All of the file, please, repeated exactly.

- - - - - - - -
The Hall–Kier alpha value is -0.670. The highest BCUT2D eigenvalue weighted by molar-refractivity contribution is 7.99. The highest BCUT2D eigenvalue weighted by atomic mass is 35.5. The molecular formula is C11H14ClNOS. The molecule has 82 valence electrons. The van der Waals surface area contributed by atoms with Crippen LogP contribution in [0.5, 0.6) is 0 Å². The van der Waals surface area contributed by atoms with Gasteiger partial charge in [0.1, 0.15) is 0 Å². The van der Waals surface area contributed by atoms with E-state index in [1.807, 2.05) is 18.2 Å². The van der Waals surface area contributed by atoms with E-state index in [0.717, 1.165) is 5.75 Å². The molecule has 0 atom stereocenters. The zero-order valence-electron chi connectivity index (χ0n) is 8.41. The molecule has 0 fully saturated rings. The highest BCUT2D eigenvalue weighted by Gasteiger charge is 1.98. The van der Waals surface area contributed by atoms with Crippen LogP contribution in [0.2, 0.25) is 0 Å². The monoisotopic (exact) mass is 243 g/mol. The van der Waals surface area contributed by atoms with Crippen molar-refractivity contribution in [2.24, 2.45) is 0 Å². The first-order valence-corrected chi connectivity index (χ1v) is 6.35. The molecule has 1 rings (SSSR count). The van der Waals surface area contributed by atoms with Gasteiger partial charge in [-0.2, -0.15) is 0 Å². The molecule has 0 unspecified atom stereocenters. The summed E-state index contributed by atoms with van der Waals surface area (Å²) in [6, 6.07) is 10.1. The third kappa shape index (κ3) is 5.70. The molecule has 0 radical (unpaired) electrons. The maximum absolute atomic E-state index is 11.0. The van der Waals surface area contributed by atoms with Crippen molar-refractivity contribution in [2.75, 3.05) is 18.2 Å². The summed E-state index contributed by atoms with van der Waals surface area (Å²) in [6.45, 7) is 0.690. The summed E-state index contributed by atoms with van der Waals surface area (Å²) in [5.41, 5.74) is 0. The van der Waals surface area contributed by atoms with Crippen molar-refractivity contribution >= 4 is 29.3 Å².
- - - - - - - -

The Hall–Kier alpha value is -0.670. The highest BCUT2D eigenvalue weighted by molar-refractivity contribution is 7.99. The highest BCUT2D eigenvalue weighted by atomic mass is 35.5. The molecular formula is C11H14ClNOS. The molecule has 82 valence electrons. The van der Waals surface area contributed by atoms with Crippen LogP contribution in [0.5, 0.6) is 0 Å². The van der Waals surface area contributed by atoms with Gasteiger partial charge in [0.1, 0.15) is 0 Å². The van der Waals surface area contributed by atoms with E-state index in [1.807, 2.05) is 18.2 Å². The van der Waals surface area contributed by atoms with E-state index in [0.717, 1.165) is 5.75 Å². The molecule has 0 atom stereocenters. The zero-order valence-electron chi connectivity index (χ0n) is 8.41. The molecule has 0 fully saturated rings. The highest BCUT2D eigenvalue weighted by Gasteiger charge is 1.98. The van der Waals surface area contributed by atoms with Crippen LogP contribution in [0.2, 0.25) is 0 Å². The monoisotopic (exact) mass is 243 g/mol. The van der Waals surface area contributed by atoms with Crippen molar-refractivity contribution in [2.24, 2.45) is 0 Å². The first-order valence-corrected chi connectivity index (χ1v) is 6.35. The molecule has 1 rings (SSSR count). The van der Waals surface area contributed by atoms with Gasteiger partial charge in [-0.2, -0.15) is 0 Å². The molecule has 0 unspecified atom stereocenters. The summed E-state index contributed by atoms with van der Waals surface area (Å²) in [6, 6.07) is 10.1. The third kappa shape index (κ3) is 5.70. The molecule has 0 radical (unpaired) electrons. The maximum absolute atomic E-state index is 11.0. The van der Waals surface area contributed by atoms with Crippen molar-refractivity contribution in [2.75, 3.05) is 18.2 Å². The summed E-state index contributed by atoms with van der Waals surface area (Å²) in [6.45, 7) is 0.690. The summed E-state index contributed by atoms with van der Waals surface area (Å²) in [5.41, 5.74) is 0. The van der Waals surface area contributed by atoms with Crippen molar-refractivity contribution >= 4 is 29.3 Å².